But there was still time to spare… I couldn’t open it til 8:00… what to do??

Well, I could floss?  Okay.  I could do those dishes in the sink?  Okay.  Ah, and here’s my Mills singing girlfriend agreeing to accompany me in May.  And now it’s 8:01!

Perfect.  Truly, perfect.

 

boundaries · self-care · service

“You can’t save anyone.”

3.14.18

When ordinarily I’ve heard this phrase, I’ve bristled.  Is it something in me, something wrong with me that I can’t?  If I try harder or fix myself more, will I then be able to?  What if I really really love them?

However, last week, a friend said this declarative sentence to me, and I replied laughingly, “What a relief!”  Phew!  Jeez, that really takes me off the hook now, doesn’t it?

I can’t save anyone.  I don’t have to keep trying, adjusting, modifying, cajoling, coercing, monitoring, mothering.  I can lay it the f* down … and continue working on what I’m really here to work on: Me.

There’s not nearly as much work as there used to be, but certainly a lifetime’s worth.  Which is good, because you stop growing, you start dying!  But overall, I feel healthier now than at many other points in my life.

I feel more able to accept that other people have their own row to hoe, and no amount of my overseeing can change or improve or lessen their work.  I once told my (as of this past week ex-) boyfriend:( that I felt like a sword-fighter against his darkness, and that I needed him to take the sword.  To fight his own battle against his own internal foes.

The rub is, truly, that he never asked me to fight that battle for him, but I leapt in suit of armor and all and said, “Alright beast, let’s go!”  And then I said, “Omigod I’m tired,” and then I said, “This is not a battle I can win. Here, you take it.”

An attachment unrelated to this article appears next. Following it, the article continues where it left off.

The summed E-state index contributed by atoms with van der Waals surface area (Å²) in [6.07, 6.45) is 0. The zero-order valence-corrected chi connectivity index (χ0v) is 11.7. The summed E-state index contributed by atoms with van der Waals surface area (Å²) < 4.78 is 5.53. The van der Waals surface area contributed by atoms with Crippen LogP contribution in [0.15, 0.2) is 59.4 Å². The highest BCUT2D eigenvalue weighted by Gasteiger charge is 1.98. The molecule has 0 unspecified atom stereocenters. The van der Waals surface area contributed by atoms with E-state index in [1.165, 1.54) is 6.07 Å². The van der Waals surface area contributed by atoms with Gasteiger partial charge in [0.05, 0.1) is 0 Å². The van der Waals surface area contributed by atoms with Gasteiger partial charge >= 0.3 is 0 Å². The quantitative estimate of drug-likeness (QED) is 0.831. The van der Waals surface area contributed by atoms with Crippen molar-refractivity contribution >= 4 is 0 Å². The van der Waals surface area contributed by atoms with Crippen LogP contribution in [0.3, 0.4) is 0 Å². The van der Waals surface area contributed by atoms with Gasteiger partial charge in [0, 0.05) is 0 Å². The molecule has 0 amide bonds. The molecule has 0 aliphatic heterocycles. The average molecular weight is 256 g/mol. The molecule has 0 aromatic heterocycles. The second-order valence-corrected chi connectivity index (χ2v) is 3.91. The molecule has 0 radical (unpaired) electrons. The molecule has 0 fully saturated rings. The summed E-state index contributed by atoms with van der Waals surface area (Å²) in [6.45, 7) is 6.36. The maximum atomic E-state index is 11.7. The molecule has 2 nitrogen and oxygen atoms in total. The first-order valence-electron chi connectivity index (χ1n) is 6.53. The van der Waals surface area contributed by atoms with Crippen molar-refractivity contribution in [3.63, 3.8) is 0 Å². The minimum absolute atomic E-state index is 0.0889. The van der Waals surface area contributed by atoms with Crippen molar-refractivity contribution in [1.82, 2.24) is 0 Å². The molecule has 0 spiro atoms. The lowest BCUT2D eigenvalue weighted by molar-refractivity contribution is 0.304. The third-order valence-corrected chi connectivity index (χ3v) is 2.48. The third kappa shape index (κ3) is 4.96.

Fighting others’ darkness is a long-earned habit of mine, the daughter of an untreated manic-depressive.  When the yawning darkness of depression descends upon the woman who is to care for you, as a child with few tools, all you can do is set aside your own needs to try to fight her darkness so she can possibly help defend you, too.  And lo, codependence is born:  if you’re okay, I’m okay.

Yet though this is a long-worn caul of mine, that does not mean it fits, makes sense, is healthy, or … is sane!  And it is up to me to stop jumping in to every person’s fight.

Indeed, “coincidentally,” as all this boundary-strengthening/awareness has been taking place in the last few weeks, I’ve had 4 people reach out to me to help them with some self-help work they’re doing (yes, I see the irony there).  At some times, I would have leapt in (Sure man, let’s slay that darkness! How much of me do you need?), but these past few weeks, I’ve taken account of who I know these folks to be and what kind of energy I truly have for assisting them.

And my answer has been, No.  “Thank you for asking, but I’m full up on service right now.”  “I’m grateful you thought of me, but I’m only available to be friends on the path right now.”  “I’m very glad I got to serve for a while, but I need to leave your committee.”

There are voices within that chide it’s selfish or miserly to say No.  But, I imagine that one day, when my boundaries are more firm—when I don’t run for my longsword every time someone says, “Hello”—that I’ll be more able and available for service to people … but for today, for now, saying no to them is saying yes to me.

And that, friends, is progress.

(And yes, home sick with the flu this week—hence no blog—I’ve been reading Game of Thrones and all about longswords.) 😉